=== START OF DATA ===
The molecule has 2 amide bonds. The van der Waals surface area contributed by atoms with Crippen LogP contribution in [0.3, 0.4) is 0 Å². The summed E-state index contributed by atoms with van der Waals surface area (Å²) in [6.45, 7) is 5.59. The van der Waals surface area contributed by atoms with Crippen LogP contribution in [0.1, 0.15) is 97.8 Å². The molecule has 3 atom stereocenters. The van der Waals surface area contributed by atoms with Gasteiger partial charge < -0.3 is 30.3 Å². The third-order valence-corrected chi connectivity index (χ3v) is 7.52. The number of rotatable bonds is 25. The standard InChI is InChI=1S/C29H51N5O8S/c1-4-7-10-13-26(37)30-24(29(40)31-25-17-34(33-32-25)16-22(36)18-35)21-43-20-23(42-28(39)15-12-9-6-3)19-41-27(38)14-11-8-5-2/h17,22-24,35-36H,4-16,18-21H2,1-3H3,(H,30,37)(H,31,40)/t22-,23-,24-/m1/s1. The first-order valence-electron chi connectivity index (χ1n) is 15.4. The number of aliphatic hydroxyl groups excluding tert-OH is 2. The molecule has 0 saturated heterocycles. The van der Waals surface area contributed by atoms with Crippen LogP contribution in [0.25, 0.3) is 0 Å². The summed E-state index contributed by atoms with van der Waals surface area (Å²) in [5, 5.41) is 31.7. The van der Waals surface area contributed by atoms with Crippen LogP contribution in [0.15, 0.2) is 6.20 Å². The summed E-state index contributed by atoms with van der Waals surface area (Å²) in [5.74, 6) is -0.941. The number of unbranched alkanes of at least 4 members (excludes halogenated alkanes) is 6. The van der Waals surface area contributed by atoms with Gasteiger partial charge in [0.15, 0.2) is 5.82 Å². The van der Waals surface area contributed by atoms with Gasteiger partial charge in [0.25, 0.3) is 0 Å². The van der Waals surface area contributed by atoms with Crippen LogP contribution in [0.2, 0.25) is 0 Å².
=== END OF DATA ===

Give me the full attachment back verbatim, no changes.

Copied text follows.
The molecule has 2 amide bonds. The van der Waals surface area contributed by atoms with Crippen LogP contribution in [0.3, 0.4) is 0 Å². The summed E-state index contributed by atoms with van der Waals surface area (Å²) in [6.45, 7) is 5.59. The van der Waals surface area contributed by atoms with Crippen LogP contribution in [0.1, 0.15) is 97.8 Å². The molecule has 3 atom stereocenters. The van der Waals surface area contributed by atoms with Gasteiger partial charge < -0.3 is 30.3 Å². The third-order valence-corrected chi connectivity index (χ3v) is 7.52. The number of rotatable bonds is 25. The standard InChI is InChI=1S/C29H51N5O8S/c1-4-7-10-13-26(37)30-24(29(40)31-25-17-34(33-32-25)16-22(36)18-35)21-43-20-23(42-28(39)15-12-9-6-3)19-41-27(38)14-11-8-5-2/h17,22-24,35-36H,4-16,18-21H2,1-3H3,(H,30,37)(H,31,40)/t22-,23-,24-/m1/s1. The first-order valence-electron chi connectivity index (χ1n) is 15.4. The number of aliphatic hydroxyl groups excluding tert-OH is 2. The molecule has 0 saturated heterocycles. The van der Waals surface area contributed by atoms with Crippen LogP contribution in [0.25, 0.3) is 0 Å². The summed E-state index contributed by atoms with van der Waals surface area (Å²) in [5, 5.41) is 31.7. The van der Waals surface area contributed by atoms with Crippen LogP contribution in [0.15, 0.2) is 6.20 Å². The summed E-state index contributed by atoms with van der Waals surface area (Å²) in [5.74, 6) is -0.941. The number of unbranched alkanes of at least 4 members (excludes halogenated alkanes) is 6. The van der Waals surface area contributed by atoms with Gasteiger partial charge in [0.15, 0.2) is 5.82 Å². The van der Waals surface area contributed by atoms with Gasteiger partial charge in [0.25, 0.3) is 0 Å². The van der Waals surface area contributed by atoms with Crippen LogP contribution in [0.2, 0.25) is 0 Å².